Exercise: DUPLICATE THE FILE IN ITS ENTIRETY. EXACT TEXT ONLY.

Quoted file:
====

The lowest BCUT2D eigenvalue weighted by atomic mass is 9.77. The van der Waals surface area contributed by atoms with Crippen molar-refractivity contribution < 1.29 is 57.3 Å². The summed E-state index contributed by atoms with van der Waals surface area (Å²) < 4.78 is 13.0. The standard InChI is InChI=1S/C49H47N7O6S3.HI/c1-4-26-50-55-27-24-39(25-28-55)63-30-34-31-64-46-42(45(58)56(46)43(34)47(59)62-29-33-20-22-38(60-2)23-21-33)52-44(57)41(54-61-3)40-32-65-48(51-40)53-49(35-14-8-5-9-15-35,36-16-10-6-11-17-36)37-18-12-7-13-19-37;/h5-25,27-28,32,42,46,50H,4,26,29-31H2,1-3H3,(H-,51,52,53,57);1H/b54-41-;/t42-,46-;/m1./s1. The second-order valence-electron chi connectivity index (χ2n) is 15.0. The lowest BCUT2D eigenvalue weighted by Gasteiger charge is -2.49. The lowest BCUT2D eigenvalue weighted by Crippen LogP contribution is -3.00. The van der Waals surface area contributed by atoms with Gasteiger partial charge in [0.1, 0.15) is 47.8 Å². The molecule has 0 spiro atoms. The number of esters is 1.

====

The lowest BCUT2D eigenvalue weighted by atomic mass is 9.77. The van der Waals surface area contributed by atoms with Crippen molar-refractivity contribution < 1.29 is 57.3 Å². The summed E-state index contributed by atoms with van der Waals surface area (Å²) < 4.78 is 13.0. The standard InChI is InChI=1S/C49H47N7O6S3.HI/c1-4-26-50-55-27-24-39(25-28-55)63-30-34-31-64-46-42(45(58)56(46)43(34)47(59)62-29-33-20-22-38(60-2)23-21-33)52-44(57)41(54-61-3)40-32-65-48(51-40)53-49(35-14-8-5-9-15-35,36-16-10-6-11-17-36)37-18-12-7-13-19-37;/h5-25,27-28,32,42,46,50H,4,26,29-31H2,1-3H3,(H-,51,52,53,57);1H/b54-41-;/t42-,46-;/m1./s1. The second-order valence-electron chi connectivity index (χ2n) is 15.0. The lowest BCUT2D eigenvalue weighted by Gasteiger charge is -2.49. The lowest BCUT2D eigenvalue weighted by Crippen LogP contribution is -3.00. The van der Waals surface area contributed by atoms with Gasteiger partial charge in [0.1, 0.15) is 47.8 Å². The molecule has 0 spiro atoms. The number of esters is 1.